Mining magnate Gina Rinehart said Tuesday that high costs were hurting resources investment in Australia, as a study found that only the country’s agriculture sector was strongly competitive compared with the United States.
Rinehart, Australia’s richest person, said the resources-rich nation needed to “lower its costs and compete for investment” if it wanted to stop miners from moving to other countries.
“One of the things Australia has to learn and appreciate is that for us (miners) to export, people aren’t going to buy products because they like Australians — forget it,” Rinehart told The Australian newspaper.
“They’re only going to buy the products if we remain commercially competitive, cost-competitive.
“And this is a really big challenge for Australia because we’ve got very high costs and we’ve really got to work hard on that if we want to sustain our future, and a good future.”
Rinehart, whose company Hancock Prospecting owns 70 percent of the massive Roy Hill iron ore mine in Western Australia, added that “too many multinational companies, even Australian companies, are focusing and preferring to invest in overseas countries with lower costs”.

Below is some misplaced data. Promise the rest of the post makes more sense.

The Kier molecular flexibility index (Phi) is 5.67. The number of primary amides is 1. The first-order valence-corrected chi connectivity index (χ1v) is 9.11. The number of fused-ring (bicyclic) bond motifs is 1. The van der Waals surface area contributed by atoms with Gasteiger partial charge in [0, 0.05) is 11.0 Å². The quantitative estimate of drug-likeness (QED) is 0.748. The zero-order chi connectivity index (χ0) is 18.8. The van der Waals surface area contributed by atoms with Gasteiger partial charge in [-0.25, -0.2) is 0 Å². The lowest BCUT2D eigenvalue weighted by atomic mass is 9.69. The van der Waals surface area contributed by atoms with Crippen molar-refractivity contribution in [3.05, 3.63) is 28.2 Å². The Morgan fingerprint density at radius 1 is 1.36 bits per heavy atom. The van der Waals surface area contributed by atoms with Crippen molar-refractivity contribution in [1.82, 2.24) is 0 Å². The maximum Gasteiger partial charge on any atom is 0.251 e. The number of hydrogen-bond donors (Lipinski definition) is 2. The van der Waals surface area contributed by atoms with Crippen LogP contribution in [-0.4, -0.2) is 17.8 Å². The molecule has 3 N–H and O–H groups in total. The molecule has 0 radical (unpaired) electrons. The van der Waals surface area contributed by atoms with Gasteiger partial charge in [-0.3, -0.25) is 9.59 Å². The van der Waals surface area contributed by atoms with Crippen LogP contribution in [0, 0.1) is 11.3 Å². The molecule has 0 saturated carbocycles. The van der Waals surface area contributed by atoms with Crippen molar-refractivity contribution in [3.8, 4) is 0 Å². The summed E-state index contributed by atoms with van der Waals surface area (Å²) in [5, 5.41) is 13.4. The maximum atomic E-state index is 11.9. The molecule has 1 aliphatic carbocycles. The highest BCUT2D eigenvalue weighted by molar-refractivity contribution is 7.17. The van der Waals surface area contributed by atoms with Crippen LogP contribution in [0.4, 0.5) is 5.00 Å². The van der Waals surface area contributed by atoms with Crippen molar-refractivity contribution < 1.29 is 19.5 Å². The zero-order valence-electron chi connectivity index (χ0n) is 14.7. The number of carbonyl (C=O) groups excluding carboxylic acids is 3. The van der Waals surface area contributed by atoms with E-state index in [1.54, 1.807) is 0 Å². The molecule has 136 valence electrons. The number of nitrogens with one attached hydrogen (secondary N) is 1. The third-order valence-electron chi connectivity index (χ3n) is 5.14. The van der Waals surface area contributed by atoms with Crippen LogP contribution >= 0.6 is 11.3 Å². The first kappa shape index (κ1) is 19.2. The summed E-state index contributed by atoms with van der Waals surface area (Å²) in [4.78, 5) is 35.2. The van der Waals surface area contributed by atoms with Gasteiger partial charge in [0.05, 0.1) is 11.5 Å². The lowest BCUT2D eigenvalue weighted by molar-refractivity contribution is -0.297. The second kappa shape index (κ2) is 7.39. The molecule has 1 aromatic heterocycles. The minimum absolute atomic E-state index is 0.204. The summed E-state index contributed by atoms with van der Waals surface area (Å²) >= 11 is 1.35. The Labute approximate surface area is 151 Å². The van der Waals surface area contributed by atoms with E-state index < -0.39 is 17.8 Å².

The mogul’s comments came just months after three of the world’s biggest miners — BHP Billiton, Rio Tinto and Rusal — warned that government taxes, high costs and a strong currency were putting pressure on their Australian operations.
Australia’s exports are heavily dependent on mining with the country’s 1.1 percent growth in the first-quarter of this year powered by a surge in mining exports.
Rinehart’s remarks came as research was released by the Business Council of Australia, conducted by management consultants McKinsey & Company, which found most of the country’s industry sectors “are not competitive against the United States”.
“McKinsey found that Australia was strongly competitive in only one sector -â€“ agriculture,” Business Council of Australia President Catherine Livingstone said.
She added that Australia also had a “substantial comparative advantage in other sectors with flat or diminishing competitiveness” including mining, tourism and food manufacturing.
Despite this, “Australia suffers from pervasively low competitiveness”, McKinsey said in its report.
“If Australia does not adapt, it risks a painful correction: the competitiveness problem becomes a handbrake on growth, and job-level competition leads to rising unemployment and lower wages,” the study said.